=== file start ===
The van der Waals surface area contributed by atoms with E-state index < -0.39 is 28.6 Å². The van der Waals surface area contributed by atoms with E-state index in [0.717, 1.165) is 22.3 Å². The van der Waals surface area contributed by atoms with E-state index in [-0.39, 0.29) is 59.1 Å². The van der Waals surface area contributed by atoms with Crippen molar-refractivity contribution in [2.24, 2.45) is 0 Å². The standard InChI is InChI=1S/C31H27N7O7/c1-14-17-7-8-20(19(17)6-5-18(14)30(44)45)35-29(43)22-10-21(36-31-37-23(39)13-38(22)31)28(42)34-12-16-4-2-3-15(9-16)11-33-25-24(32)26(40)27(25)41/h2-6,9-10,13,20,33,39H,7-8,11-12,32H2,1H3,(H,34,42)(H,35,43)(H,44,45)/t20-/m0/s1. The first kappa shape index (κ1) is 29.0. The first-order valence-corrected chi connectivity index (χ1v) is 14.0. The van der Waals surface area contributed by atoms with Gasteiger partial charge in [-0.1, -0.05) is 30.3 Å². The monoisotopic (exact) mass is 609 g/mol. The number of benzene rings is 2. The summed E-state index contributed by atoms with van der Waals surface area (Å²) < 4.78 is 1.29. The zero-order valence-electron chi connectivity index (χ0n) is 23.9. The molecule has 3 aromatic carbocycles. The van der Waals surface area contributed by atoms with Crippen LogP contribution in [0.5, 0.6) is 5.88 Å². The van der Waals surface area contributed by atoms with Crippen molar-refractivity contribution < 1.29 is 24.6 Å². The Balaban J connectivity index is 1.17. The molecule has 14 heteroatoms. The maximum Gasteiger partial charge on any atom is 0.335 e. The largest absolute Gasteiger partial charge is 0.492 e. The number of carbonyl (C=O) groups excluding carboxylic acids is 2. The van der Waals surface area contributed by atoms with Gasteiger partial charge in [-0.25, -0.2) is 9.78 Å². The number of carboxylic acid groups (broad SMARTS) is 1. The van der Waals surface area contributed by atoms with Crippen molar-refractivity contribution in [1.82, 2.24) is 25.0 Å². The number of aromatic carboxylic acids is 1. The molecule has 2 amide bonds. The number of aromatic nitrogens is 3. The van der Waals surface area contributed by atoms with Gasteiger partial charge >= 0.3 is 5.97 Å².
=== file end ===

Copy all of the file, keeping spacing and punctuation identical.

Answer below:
The van der Waals surface area contributed by atoms with E-state index < -0.39 is 28.6 Å². The van der Waals surface area contributed by atoms with E-state index in [0.717, 1.165) is 22.3 Å². The van der Waals surface area contributed by atoms with E-state index in [-0.39, 0.29) is 59.1 Å². The van der Waals surface area contributed by atoms with Crippen molar-refractivity contribution in [2.24, 2.45) is 0 Å². The standard InChI is InChI=1S/C31H27N7O7/c1-14-17-7-8-20(19(17)6-5-18(14)30(44)45)35-29(43)22-10-21(36-31-37-23(39)13-38(22)31)28(42)34-12-16-4-2-3-15(9-16)11-33-25-24(32)26(40)27(25)41/h2-6,9-10,13,20,33,39H,7-8,11-12,32H2,1H3,(H,34,42)(H,35,43)(H,44,45)/t20-/m0/s1. The first kappa shape index (κ1) is 29.0. The first-order valence-corrected chi connectivity index (χ1v) is 14.0. The van der Waals surface area contributed by atoms with Gasteiger partial charge in [-0.1, -0.05) is 30.3 Å². The monoisotopic (exact) mass is 609 g/mol. The number of benzene rings is 2. The summed E-state index contributed by atoms with van der Waals surface area (Å²) < 4.78 is 1.29. The zero-order valence-electron chi connectivity index (χ0n) is 23.9. The molecule has 3 aromatic carbocycles. The van der Waals surface area contributed by atoms with Crippen LogP contribution in [0.5, 0.6) is 5.88 Å². The van der Waals surface area contributed by atoms with Crippen molar-refractivity contribution < 1.29 is 24.6 Å². The Balaban J connectivity index is 1.17. The molecule has 14 heteroatoms. The maximum Gasteiger partial charge on any atom is 0.335 e. The largest absolute Gasteiger partial charge is 0.492 e. The number of carbonyl (C=O) groups excluding carboxylic acids is 2. The van der Waals surface area contributed by atoms with Gasteiger partial charge in [-0.25, -0.2) is 9.78 Å². The number of carboxylic acid groups (broad SMARTS) is 1. The van der Waals surface area contributed by atoms with Crippen molar-refractivity contribution in [1.82, 2.24) is 25.0 Å². The number of aromatic carboxylic acids is 1. The molecule has 2 amide bonds. The number of aromatic nitrogens is 3. The van der Waals surface area contributed by atoms with Gasteiger partial charge >= 0.3 is 5.97 Å².